In November 2018, the Mossos d'Esquadra reported the arrest of a Terrassa resident who was angry with the exhumation plans. He had an arsenal of 16 firearms at home,[39] and carried two guns in his car, one of them modified.[38] The man allegedly planned to kill Sánchez in order to finish, in his own words, with that "shitty red".[38]

Snap election and deadlock

Prime Minister Sánchez announcing a snap election for 28 April 2019.

After the rejection of his budget, Sánchez called an early general election for 28 April 2019, making a television announcement in which he declared that "between doing nothing and continuing with the [former] budget and calling on Spaniards to have their say, I chose the second. Spain needs to keep advancing, progressing with tolerance, respect, moderation and common sense".[40]

The PSOE won the election, obtaining 29% of the vote which translated into 123 seats in the Congress of Deputies, well over the 85 seats and 23% share of the vote the party obtained in the 2016 election.[41] PSOE also won a majority in the Senate. Whilst the PSOE were 53 seats short of the 176 seats needed for an outright majority in the Congress of Deputies, a three-way split in the centre-right vote assured that it was the only party that could realistically form a government.[42][43][44]

On 6 June 2019, King Felipe VI, having previously held prospective meetings with the spokespeople of the political groups with representation in the new Congress of Deputies, formally proposed Sánchez as prospective Prime Minister. Sánchez accepted the task of trying to form a government "with honor and responsibility".[45] Several weeks of negotiations with Podemos ended in an agreement that Sánchez would appoint several Podemos members to the Cabinet, although not the party's leader Pablo Iglesias.[46] But in the final voting session, Podemos rejected the agreement and led Sánchez to try a second chance to be inaugurated in September.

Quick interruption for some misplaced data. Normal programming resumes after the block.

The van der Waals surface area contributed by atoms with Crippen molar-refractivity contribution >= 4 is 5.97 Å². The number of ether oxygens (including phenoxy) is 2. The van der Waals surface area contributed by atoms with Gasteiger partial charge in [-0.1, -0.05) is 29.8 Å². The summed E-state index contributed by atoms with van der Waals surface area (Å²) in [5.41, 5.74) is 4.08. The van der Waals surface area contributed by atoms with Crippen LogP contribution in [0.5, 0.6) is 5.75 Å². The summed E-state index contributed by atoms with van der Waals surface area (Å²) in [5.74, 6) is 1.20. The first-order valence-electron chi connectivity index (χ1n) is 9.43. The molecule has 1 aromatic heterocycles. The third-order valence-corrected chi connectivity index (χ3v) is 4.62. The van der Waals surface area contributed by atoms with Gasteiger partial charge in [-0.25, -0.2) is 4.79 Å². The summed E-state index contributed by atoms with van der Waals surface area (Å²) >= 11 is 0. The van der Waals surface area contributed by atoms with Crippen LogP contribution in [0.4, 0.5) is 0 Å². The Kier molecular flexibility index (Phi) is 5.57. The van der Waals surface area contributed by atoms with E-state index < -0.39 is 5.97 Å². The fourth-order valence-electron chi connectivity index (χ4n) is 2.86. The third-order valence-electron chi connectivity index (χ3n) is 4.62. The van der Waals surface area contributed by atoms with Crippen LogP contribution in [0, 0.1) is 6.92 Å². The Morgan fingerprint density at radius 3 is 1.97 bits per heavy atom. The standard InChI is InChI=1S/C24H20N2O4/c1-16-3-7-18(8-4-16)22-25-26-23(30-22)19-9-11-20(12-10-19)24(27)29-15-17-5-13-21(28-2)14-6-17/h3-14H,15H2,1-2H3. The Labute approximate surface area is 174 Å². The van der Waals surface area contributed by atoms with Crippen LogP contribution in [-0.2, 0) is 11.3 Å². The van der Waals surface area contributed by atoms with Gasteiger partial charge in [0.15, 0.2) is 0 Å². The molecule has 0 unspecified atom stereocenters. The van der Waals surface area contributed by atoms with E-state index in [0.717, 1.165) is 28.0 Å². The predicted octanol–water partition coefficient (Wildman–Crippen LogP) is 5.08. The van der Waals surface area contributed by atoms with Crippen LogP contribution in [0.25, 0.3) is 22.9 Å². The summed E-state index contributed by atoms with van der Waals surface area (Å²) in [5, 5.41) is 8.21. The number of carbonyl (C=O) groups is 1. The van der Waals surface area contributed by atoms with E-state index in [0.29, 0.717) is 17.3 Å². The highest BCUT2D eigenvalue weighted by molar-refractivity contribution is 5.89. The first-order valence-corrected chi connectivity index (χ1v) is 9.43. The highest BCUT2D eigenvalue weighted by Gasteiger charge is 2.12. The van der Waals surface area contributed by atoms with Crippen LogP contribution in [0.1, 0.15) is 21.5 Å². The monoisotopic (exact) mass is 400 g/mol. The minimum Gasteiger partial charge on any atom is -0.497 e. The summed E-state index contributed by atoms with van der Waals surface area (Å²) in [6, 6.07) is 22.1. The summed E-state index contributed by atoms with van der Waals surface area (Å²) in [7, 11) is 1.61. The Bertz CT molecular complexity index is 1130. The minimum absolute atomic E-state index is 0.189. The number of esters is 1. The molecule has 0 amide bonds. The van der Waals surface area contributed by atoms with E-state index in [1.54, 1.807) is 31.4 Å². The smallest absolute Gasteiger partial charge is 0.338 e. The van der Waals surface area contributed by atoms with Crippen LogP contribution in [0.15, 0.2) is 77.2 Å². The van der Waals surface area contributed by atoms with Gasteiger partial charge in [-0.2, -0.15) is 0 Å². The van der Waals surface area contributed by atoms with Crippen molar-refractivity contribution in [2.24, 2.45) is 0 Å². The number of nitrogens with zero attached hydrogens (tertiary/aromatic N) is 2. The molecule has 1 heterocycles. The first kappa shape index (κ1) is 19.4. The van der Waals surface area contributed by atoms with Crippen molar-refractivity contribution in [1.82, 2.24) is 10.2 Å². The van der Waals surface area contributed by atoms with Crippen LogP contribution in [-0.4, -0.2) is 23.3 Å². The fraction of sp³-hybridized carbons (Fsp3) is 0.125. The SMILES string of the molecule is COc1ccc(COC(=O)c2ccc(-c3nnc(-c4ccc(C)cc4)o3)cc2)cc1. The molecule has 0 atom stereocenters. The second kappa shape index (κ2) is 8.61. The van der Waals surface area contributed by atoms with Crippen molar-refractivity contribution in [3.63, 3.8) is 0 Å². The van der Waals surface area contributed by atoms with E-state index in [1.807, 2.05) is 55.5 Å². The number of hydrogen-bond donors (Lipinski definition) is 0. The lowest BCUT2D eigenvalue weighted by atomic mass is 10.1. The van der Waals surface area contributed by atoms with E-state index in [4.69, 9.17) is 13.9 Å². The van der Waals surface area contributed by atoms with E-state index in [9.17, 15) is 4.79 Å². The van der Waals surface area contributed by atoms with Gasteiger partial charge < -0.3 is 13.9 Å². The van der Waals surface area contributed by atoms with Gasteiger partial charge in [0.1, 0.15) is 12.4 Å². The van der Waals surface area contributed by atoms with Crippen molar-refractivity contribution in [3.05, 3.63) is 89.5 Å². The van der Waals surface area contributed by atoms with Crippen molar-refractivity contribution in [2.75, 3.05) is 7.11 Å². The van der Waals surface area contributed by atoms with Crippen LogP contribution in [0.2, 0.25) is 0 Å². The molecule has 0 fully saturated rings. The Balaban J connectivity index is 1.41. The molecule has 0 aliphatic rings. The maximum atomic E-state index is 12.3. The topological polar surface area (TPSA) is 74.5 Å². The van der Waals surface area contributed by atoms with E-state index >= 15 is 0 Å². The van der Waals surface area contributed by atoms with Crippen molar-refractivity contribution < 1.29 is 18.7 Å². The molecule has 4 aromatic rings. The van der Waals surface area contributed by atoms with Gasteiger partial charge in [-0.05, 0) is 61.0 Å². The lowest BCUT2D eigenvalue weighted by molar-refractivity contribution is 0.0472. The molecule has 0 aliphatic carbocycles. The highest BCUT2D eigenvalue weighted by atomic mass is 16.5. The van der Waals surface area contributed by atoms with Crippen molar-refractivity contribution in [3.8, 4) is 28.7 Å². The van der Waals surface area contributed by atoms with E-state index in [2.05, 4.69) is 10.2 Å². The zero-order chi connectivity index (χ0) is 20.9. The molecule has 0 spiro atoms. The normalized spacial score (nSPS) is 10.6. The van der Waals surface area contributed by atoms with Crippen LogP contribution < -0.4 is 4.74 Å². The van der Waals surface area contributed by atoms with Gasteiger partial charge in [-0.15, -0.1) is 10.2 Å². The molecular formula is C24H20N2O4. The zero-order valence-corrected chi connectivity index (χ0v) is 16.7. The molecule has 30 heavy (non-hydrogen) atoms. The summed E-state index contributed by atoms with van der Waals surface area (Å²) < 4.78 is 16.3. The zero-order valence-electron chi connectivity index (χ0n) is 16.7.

Catalan separatism

Sánchez said he would "reinstate dialogue" with the Catalan independence movement.[6] In order to do so, the central government and the regional government reactivated intergovernmental commissions, a series of bodies composed by representatives of both governments.[47] Although there was some progress in the economic field, these commissions were paralyzed by the Catalonia regional government's demand to speak about a self-determination referendum, something that the central government rejected and in February 2019 the central government considered the relations between the two governments broken.[48] In December 2018, the FT reported that Sánchez "has warned Catalonia's government that he could deploy national police to the region, as tension flares up again between Madrid and Catalan separatists a year after a failed secession attempt".[49] The distance between the two governments became clear when the parliamentary opposition—among which was Catalan separatism—rejected the government's budget.[50] After this, the Prime Minister called a snap election.[51]